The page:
Optimizing a web server

Promises of better Apache performance have me lusting after lingerd, a very obscure utility that increases performance for dynamic content. It’s been used on a handful of little sites you might have heard of: Slashdot, Newsforge, and LiveJournal.
Unfortunately there’s no Debian package, which means compiling it myself, which means compiling Apache myself, which also means compiling PHP and MySQL, which means a big ol’ pain, but potentially better performance since I could go crazy on the GCC optimization flags. Hello, -O3 -march=i686!

And if I’m going to compile all that myself, I figure I might as well compile it all myself and get the high performance across the board and get GCC 3.2x into the picture for even better performance. The easy way to do that is with lfs-install, which builds a system based on Linux From Scratch. For workstations I’d rather use something along the lines of Gentoo, but for servers, LFS is small, mature, and reasonably conservative.

Supposedly metalog offers improved performance over the more traditional syslogd or sysklogd. The good news is that those who are more sane than me and sticking with Debian for everything can take advantage of a Debian package (at least in unstable), and just apt-get away.

If I have any sanity left, I’ll think about minit to replace SystemVInit and save me about 400K of memory in a process that’s always running, and fgetty to save me a little more. I’ve tried fgetty in the past without success; it turns out fgetty requires DJB’s checkpassword in order to work.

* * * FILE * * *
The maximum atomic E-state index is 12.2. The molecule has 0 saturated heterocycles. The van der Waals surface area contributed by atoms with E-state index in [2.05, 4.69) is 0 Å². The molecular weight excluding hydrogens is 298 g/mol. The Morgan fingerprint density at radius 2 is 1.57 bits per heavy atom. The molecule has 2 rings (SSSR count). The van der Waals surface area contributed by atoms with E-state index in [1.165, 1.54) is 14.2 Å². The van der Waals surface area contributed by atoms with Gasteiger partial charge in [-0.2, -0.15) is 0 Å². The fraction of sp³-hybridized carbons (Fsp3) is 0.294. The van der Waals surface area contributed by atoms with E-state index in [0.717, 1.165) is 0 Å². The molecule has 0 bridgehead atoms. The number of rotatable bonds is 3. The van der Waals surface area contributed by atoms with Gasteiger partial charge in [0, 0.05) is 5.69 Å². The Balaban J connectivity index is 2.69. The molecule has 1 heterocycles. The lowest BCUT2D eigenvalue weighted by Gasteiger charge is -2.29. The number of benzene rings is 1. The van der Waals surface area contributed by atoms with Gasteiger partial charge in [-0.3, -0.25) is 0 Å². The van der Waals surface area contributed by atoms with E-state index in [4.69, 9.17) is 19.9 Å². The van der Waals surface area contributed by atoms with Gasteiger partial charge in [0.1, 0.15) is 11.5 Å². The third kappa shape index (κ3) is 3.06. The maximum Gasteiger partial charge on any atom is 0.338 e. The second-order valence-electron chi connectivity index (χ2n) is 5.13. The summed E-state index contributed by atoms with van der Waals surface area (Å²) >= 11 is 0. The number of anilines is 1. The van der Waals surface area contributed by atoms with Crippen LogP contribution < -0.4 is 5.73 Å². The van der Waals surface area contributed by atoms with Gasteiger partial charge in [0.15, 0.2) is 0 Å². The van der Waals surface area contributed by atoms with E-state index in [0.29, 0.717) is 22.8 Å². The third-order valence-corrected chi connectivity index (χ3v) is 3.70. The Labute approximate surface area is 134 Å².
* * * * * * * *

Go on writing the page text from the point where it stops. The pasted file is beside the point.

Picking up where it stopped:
Keep in mind I haven’t tried any of this yet. But the plan sounds so good in my current sleep-deprived state I couldn’t help but share it.

8 thoughts on “Optimizing a web server

  • March 5, 2003 at 4:22 pm
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    Both links are missing a closing “/”

    Try: http://www.fefe.de/minit/
    htt://www/fefe.de/fgetty/

    I needed a brief change of pace (:-)

    Dave, Hope the cold’s getting better.

    Dave Spooner

  • March 5, 2003 at 5:32 pm
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    I wrote an entire tutorial for IBM developerWorks on enhancing Apache’s performance. Go on over to http://www.ibm.com/developerWorks and look for it there. (It was published in July of last year, I believe.)

  • March 11, 2003 at 3:51 pm
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    as a newbie,i was leaning toward getting Xandros Desktop,which came from corel linux,becasue it has codeweaver,you can access MS apps within Xandros Desktop.Cpmments?

    i remember 5 years ago,i was in Canada,and the deposed CEO of corel,was threating to destroy MSHaft!

    now he & corel are toast

    “I think Microsoft’s goal when they made the investment was primarily to take away the possibility Corel could fall into some other hands and could become a serious business threat,” he said. “They don’t have to worry anymore, because Corel has pretty well failed at everything they’ve done. They’re clearly not a player of the office suite market anymore, and the graphics business is in a tailspin.”
    ……………..

    Microsoft to sell stake in Corel
    Microsoft is preparing to sell its stake in struggling Canadian software maker Corel at a loss of more than $100 million. Vector Capital, a San Francisco-based venture capital firm, announced this week that its Vector CC Holdings arm has signed an agreement with Microsoft to buy the company’s 22.89 million preferred shares in Corel. The deal will be completed by March 24.

    Vector will pay about 56 cents a share, according to the announcement, bringing the total value of the deal to $12.88 million. Microsoft paid $135 million in October 2000 to acquire a 24.6 percent share of Corel, best known for its WordPerfect office applications and graphics software.